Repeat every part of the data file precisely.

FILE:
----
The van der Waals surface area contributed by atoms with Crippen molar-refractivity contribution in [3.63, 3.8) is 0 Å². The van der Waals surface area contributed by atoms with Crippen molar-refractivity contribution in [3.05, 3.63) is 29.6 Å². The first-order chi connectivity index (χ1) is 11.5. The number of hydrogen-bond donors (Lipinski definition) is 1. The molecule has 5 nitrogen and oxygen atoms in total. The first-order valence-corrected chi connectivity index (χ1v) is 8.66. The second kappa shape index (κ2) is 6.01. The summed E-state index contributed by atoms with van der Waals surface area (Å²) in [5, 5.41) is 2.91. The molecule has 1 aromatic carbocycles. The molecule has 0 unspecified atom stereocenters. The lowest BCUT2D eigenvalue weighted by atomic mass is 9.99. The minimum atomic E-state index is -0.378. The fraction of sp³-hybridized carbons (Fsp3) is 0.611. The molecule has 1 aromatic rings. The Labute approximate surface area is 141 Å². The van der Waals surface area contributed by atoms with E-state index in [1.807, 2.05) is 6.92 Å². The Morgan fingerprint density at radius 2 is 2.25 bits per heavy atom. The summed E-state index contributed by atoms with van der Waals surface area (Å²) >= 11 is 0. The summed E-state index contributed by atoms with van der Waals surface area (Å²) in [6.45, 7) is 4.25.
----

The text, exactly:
The van der Waals surface area contributed by atoms with Crippen molar-refractivity contribution in [3.63, 3.8) is 0 Å². The van der Waals surface area contributed by atoms with Crippen molar-refractivity contribution in [3.05, 3.63) is 29.6 Å². The first-order chi connectivity index (χ1) is 11.5. The number of hydrogen-bond donors (Lipinski definition) is 1. The molecule has 5 nitrogen and oxygen atoms in total. The first-order valence-corrected chi connectivity index (χ1v) is 8.66. The second kappa shape index (κ2) is 6.01. The summed E-state index contributed by atoms with van der Waals surface area (Å²) in [5, 5.41) is 2.91. The molecule has 1 aromatic carbocycles. The molecule has 0 unspecified atom stereocenters. The lowest BCUT2D eigenvalue weighted by atomic mass is 9.99. The minimum atomic E-state index is -0.378. The fraction of sp³-hybridized carbons (Fsp3) is 0.611. The molecule has 1 aromatic rings. The Labute approximate surface area is 141 Å². The van der Waals surface area contributed by atoms with E-state index in [1.807, 2.05) is 6.92 Å². The Morgan fingerprint density at radius 2 is 2.25 bits per heavy atom. The summed E-state index contributed by atoms with van der Waals surface area (Å²) >= 11 is 0. The summed E-state index contributed by atoms with van der Waals surface area (Å²) in [6.45, 7) is 4.25.